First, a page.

In Vietnam, Religious Freedoms Violated, UN Finds

Beliefs reportedly prompt heavy surveillance, intimidation and travel restrictions More

This forum has been closed.
Comments
     
There are no comments in this forum. Be first and add one

Featured Videos

Your JavaScript is turned off or you have an old version of Adobe's Flash Player. Get the latest Flash player.
Gazans in Shelled School Sought Shelteri
X
Scott Bobb
July 30, 2014 8:16 PM
Israel's air and ground assault against Hamas-led fighters in Gaza has forced many Palestinians to flee their homes, seeking safety. But safe places are hard to find, as VOA’s Scott Bobb reports from Jabaliya.
Video

Video Gazans in Shelled School Sought Shelter

Israel's air and ground assault against Hamas-led fighters in Gaza has forced many Palestinians to flee their homes, seeking safety. But safe places are hard to find, as VOA’s Scott Bobb reports from Jabaliya.
Video

Video Rapid Spread of Ebola in West Africa Prompts Global Alert

Across West Africa, health officials are struggling to keep up with what the World Health Organization describes as the worst ebola outbreak on record. The virus has killed hundreds of people this year. U.S. President Barack Obama and other world leaders are watching the developments closely as they weigh what actions, if any, are needed to help contain the disease.
Video

Video Michelle Obama: Young Africans Need to Embrace Women's Rights

U.S. first lady Michelle Obama urged some of Africa's best and brightest to advocate for women's rights in their home countries. As VOA's Pam Dockins explains, Obama spoke to some 500 participants of the Young African Leaders Initiative, a six-week U.S.-based training and development program.
Video

Video Immigrant Influx on Texas Border Heats Up Political Debate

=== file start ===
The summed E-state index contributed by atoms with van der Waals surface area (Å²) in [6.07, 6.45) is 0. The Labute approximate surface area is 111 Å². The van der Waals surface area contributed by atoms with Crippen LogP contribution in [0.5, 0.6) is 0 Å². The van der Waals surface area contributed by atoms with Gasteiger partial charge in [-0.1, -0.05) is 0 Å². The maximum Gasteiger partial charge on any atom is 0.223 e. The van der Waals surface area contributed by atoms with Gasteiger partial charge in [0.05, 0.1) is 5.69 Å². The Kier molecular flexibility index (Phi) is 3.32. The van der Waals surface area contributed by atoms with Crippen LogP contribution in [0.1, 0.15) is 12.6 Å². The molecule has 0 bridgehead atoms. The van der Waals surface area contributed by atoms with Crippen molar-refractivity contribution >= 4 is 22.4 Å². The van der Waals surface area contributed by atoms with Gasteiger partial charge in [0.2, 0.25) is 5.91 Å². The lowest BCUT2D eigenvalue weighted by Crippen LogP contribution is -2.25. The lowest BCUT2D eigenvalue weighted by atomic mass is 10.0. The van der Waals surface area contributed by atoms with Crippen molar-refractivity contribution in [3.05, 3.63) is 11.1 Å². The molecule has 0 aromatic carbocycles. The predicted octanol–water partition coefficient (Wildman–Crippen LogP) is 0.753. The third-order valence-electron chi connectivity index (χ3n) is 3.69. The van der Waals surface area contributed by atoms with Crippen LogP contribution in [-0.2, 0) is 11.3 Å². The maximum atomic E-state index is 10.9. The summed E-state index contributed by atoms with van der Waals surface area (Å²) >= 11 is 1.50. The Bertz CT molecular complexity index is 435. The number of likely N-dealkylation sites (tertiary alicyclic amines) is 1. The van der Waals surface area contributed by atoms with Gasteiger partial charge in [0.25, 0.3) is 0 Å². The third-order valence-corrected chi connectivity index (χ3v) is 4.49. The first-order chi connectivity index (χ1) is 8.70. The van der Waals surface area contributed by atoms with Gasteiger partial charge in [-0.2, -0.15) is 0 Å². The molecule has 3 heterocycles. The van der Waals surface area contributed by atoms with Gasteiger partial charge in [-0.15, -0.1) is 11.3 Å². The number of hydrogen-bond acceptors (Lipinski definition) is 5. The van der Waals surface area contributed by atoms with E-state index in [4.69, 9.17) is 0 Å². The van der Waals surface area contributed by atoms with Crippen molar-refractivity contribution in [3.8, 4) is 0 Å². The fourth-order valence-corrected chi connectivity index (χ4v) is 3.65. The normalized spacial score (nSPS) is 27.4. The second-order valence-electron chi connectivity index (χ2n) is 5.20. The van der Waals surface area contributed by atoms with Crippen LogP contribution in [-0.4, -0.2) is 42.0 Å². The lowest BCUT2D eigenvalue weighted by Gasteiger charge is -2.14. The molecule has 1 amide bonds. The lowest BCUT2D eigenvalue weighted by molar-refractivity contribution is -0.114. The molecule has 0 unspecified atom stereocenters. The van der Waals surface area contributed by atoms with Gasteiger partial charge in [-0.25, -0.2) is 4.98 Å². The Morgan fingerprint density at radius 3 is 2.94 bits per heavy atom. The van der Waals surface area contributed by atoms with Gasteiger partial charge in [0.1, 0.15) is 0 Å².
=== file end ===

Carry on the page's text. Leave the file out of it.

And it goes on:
Immigrants from Central America continue to cross the U.S.-Mexico border in south Texas, seeking asylum in the United States, as officials grapple with ways to deal with the problem and provide shelter for thousands of minors among the illegal border crossers. As VOA's Greg Flakus reports from Houston, the issue is complicated by internal U.S. politics and U.S. relations with the troubled nations that immigrants are fleeing.
Video

Video Study: Latino Students Most Segregated in California

Even though legal school segregation ended in the United States 60 years ago, one study finds segregation still occurs in the U.S. based on income and race. The University of California Los Angeles Civil Rights Project finds that students in California are more segregated by race than ever before, especially Latinos. Elizabeth Lee reports for VOA from Los Angeles.
Video

Video Vietnamese Staging Chinese Product Boycott After Oil Rig Spat

China recently pulled an oil rig from an area of the disputed South China Sea that Vietnam also claims. Despite the action, the incident has had a lingering effect on consumers in Vietnam. VOA's Reasey Poch reports from Hanoi on an effort to boycott Chinese products.
Video

Video A Summer Camp for All the World

VIDEO: During workshops and social gatherings, the Global Youth Village summer camp encourages young people to cooperate and embrace their differences, while learning to communicate with people from other countries. VOA's Deborah Block has more.
Video

Video From Cantankerous Warlock to Incorruptible Priest, 'Harry Potter' Actor Embraces Diverse Roles

He’s perhaps best known as Mad Eye Moody, the whimsical wizard in the Harry Potter franchise. But character actor Brendan Gleeson's resume includes dozens of films, and he embraces all the characters he inhabits with equal passion. In an interview with VOA’s Penelope Poulou, Gleeson discussed his new drama "Calvary" and his secret to success.

AppleAndroid